Next week is Lydia’s birthday, and even though she is not here, Aunt Fanny has decided we will still celebrate it. We are all to send our presents to her most cherished child in Brighton, and will have a cake in her honor on the actual day. I found this touching and then realized Aunt Fanny had never done anything like this for any of her other children; now I simply find it amusing. I think Aunt Fanny is starting to realize that her children are grown and they will not be at home for much longer.

Jane seems to have completely rallied, or at least as much as a heartbroken person could, but her outlook on life has definitely changed. She still believes there is good in people but is more wary to allow anyone close. I cannot say that I blame her but it is quite disconcerting to see.

Oh! There was something important I had to write to you: the Gardiners have changed their plans. We will not be leaving next week, instead we leave next month and will confine our journey to the area surrounding a small town called Lambton. Edward’s business, as you are already aware, could not spare him for the full three months. We shall start our visit in Madeline’s hometown.

I shall write to you the address as soon as we arrive.

Miss Elizabeth Bennet



Heythrop Park, Oxford
June 18, 1812

Lady Elizabeth Talbot,

First things first: Burke is a father! He adopted a little boy who was orphaned by an accident from a local village. The boy had no other family, so Burke decided to make him part of ours. Luke is only ten years old and the perfect age to learn about horses, or so Burke claims. The paperwork was completed yesterday and we had a small celebration. I apologize for not informing you of his plans earlier: it was his wish to keep the official adoption a secret from everyone not involved with it until it had finally been completed.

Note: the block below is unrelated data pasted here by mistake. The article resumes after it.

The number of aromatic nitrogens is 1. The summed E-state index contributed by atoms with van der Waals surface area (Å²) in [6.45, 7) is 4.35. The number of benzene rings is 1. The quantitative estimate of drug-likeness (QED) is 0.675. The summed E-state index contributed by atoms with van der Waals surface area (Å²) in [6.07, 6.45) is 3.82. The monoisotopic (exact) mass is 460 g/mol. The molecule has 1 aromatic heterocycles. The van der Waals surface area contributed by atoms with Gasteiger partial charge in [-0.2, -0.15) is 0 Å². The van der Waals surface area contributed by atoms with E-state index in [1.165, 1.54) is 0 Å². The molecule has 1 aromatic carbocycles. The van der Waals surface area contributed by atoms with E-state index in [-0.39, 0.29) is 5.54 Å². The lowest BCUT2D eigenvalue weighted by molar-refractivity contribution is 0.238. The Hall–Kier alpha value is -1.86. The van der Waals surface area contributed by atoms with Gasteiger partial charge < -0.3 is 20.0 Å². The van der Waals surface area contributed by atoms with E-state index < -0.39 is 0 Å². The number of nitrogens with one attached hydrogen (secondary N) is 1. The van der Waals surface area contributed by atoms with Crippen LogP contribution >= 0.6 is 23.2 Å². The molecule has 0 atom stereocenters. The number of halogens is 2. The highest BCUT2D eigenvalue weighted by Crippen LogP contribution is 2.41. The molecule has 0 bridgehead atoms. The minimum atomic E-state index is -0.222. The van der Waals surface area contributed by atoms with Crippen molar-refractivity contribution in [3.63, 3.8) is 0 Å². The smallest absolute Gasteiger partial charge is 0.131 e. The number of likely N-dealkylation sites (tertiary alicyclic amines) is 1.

Maggie is beside herself with joy; neither she nor Burke ever believed they would be parents. Having started their own small family so late in life, they had relegated themselves to the role of unofficial grandparents to little Peter and Marcus. Burke and Maggie have sacrificed much together, it is good to finally see their happiness

I do, however, feel a little wicked: I sent Robert away from his intended. Not to get him away from her, rather to have him choose and order a small pianoforte for Mary’s new home. I decided that was one thing I could do before all the chaos of your presentation. He agreed, reluctantly, but in the end seemed determined to get to London. I believe he decided he has his own errands to run in the town. I, for one, will not be a gossip and guess what those are.

I only hope he realizes we have plenty of jewelry from which he can choose. He need not buy a ring.

As I was reading your comment about Lydia, I found I have only one more thing to ask you: What the devil is Lydia, of all people, doing Brighton? I was not aware Thomas was had gone to Brighton. Surely he did not allow her to go by herself!.

Write me soon, dear girl!
James Talbot



Longbourn, Hertfordshire
June 24, 1812

Grandfather,